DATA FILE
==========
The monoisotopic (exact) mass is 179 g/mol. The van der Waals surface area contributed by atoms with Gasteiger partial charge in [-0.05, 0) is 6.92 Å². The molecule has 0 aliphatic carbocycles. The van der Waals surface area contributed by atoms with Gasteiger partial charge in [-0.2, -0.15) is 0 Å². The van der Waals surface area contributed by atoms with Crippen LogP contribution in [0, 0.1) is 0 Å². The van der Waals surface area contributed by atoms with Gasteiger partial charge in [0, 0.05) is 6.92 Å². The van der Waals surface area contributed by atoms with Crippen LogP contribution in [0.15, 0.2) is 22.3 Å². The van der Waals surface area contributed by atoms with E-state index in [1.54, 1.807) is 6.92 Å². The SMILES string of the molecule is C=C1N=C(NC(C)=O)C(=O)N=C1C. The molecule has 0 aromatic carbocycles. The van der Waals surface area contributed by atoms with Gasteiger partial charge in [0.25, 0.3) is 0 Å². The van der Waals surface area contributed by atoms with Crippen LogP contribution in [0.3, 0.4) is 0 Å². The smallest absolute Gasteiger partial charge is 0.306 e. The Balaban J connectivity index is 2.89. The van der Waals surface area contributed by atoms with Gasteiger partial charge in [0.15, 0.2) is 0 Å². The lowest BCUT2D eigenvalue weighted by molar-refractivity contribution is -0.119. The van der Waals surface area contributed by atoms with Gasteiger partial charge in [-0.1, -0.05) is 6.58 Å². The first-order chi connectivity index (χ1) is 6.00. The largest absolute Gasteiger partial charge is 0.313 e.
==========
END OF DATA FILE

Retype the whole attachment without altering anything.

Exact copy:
The monoisotopic (exact) mass is 179 g/mol. The van der Waals surface area contributed by atoms with Gasteiger partial charge in [-0.05, 0) is 6.92 Å². The molecule has 0 aliphatic carbocycles. The van der Waals surface area contributed by atoms with Gasteiger partial charge in [-0.2, -0.15) is 0 Å². The van der Waals surface area contributed by atoms with Crippen LogP contribution in [0, 0.1) is 0 Å². The van der Waals surface area contributed by atoms with Gasteiger partial charge in [0, 0.05) is 6.92 Å². The van der Waals surface area contributed by atoms with Crippen LogP contribution in [0.15, 0.2) is 22.3 Å². The van der Waals surface area contributed by atoms with E-state index in [1.54, 1.807) is 6.92 Å². The SMILES string of the molecule is C=C1N=C(NC(C)=O)C(=O)N=C1C. The molecule has 0 aromatic carbocycles. The van der Waals surface area contributed by atoms with Gasteiger partial charge in [0.25, 0.3) is 0 Å². The van der Waals surface area contributed by atoms with Crippen LogP contribution in [0.3, 0.4) is 0 Å². The smallest absolute Gasteiger partial charge is 0.306 e. The Balaban J connectivity index is 2.89. The van der Waals surface area contributed by atoms with Gasteiger partial charge in [0.15, 0.2) is 0 Å². The lowest BCUT2D eigenvalue weighted by molar-refractivity contribution is -0.119. The van der Waals surface area contributed by atoms with Gasteiger partial charge in [-0.1, -0.05) is 6.58 Å². The first-order chi connectivity index (χ1) is 6.00. The largest absolute Gasteiger partial charge is 0.313 e.